What a Changing Climate Means for Our Health

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Think a changing climate is only bad news for polar bears? Think again. Here are some serious ways that climate change is already impacting human health…

When we talk about climate change, most of us think in terms of its environmental impact: warmer weather, rising sea levels, the extinction of marine and animal life, the destruction of glacial and coastal habitat, etc.. We may even think about an increase in intense and deadly weather events (which we have seen increase dramatically in the past decade), or the toll that rising sea levels are taking on the livelihoods of those living in flooded coastal areas. But few of us think about the potential health consequences of a changing climate.

According to the 2016 Climate & Health Assessment – a report conducted by the U.S. Global Change Research Program – there are a number of negative impacts that climate change has for our health and the health of our children, even though, according to at least one poll, only 32 percent of Americans could name a specific way in which global warming is harming human health.

Here are just a few of the likely problems that will arise – some of which we are already witnessing:

  • Climate change is likely to compromise the food we eat, with higher concentrations of carbon dioxide in the atmosphere bringing down the nutritional value of crops like wheat and rice. Meanwhile, temperature and weather changes could increase the risk of food-borne illnesses like salmonella and norovirus. (Source)

  • The changing climate will likely shift the geographical range of insects that carry disease, including ticks carrying Lyme disease and mosquitos which carry malaria. The increasing number of infectious disease outbreaks such as Ebola and Zika appear to be linked, at least in part, to ongoing environmental shifts that exacerbate climate change. (Source)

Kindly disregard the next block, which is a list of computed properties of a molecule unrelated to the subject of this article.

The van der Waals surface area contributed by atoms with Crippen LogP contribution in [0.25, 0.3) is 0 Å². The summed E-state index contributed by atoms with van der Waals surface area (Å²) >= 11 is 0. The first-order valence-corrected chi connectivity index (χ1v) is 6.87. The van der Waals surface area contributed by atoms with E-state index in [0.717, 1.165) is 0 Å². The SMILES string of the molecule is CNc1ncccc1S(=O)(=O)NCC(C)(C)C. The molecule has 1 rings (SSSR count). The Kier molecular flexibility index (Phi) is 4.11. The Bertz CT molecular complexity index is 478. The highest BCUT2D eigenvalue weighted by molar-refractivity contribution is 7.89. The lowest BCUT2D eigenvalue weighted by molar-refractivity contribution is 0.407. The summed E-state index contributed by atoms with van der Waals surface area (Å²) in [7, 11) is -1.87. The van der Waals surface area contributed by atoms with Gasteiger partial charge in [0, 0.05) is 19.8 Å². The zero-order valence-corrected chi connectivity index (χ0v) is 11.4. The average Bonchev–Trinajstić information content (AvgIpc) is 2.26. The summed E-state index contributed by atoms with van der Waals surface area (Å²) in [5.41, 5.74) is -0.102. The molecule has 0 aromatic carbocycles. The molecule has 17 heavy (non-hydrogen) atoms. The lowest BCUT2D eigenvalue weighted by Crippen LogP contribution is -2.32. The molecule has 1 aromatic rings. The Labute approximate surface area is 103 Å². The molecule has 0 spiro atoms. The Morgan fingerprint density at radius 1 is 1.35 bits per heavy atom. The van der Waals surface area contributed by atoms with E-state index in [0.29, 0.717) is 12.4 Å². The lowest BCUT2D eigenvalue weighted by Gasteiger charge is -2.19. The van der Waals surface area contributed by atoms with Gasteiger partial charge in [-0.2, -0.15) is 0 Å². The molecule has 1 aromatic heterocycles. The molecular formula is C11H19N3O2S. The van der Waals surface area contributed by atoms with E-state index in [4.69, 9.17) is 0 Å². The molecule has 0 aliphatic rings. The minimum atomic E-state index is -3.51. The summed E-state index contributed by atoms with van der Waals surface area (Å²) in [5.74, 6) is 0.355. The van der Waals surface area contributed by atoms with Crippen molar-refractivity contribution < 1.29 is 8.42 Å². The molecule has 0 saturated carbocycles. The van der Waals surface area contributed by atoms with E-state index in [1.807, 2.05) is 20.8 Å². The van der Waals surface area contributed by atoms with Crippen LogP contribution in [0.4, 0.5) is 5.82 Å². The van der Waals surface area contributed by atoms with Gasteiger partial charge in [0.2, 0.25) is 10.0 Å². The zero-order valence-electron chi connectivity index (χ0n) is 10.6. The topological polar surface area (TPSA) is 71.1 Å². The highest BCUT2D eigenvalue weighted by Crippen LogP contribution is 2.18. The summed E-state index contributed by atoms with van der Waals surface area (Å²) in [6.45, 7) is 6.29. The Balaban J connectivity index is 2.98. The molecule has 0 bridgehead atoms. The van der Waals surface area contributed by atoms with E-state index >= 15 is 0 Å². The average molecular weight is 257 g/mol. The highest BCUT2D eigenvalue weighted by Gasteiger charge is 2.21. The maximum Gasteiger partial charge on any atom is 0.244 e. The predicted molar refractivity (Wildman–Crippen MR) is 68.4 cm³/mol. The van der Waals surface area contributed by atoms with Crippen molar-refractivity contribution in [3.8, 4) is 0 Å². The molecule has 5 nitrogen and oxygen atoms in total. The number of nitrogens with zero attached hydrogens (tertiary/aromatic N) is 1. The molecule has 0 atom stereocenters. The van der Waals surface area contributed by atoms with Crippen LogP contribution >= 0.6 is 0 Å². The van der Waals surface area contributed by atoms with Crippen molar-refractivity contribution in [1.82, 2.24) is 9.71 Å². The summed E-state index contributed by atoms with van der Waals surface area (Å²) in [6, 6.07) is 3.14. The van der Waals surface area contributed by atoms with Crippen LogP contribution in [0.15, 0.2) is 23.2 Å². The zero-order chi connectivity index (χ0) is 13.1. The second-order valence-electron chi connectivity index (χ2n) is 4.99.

• By 2030, extreme heat during the summer months could cause the yearly number of premature deaths in the U.S. to climb 11,000 higher than the number measured in 1990. By 2100, the report says, that number could rise as many as 27,000 premature deaths higher than the 1990 figure. (Source)

  • Allergies and asthma already affect many Americans, but warmer temperatures, longer pollen seasons and air pollution can make those issues much worse. The research also found that ragweed pollen season has already grown longer in the U.S., increasing by up to 27 days between 1995 and 2011. (Source)

  • Heart and lung diseases associated with air pollution and wildfires are already increasing, according to the Medical Society Consortium on Climate and Health, a group composed of dozens of medical groups and thousands of doctors and other medical experts.
  • Doctors within the Consortium are seeing a wide range of climate-change-related health issues, including an uptick in heat-related illnesses; worsening chronic conditions such as asthma; injuries and deaths from extreme weather like floods; infectious diseases spread by increasing populations of mosquitoes and ticks (including those that spread Lyme disease); illnesses stemming from contaminated food and water; and mental health problems like aggression and anxiety. (Source)

Now you know.



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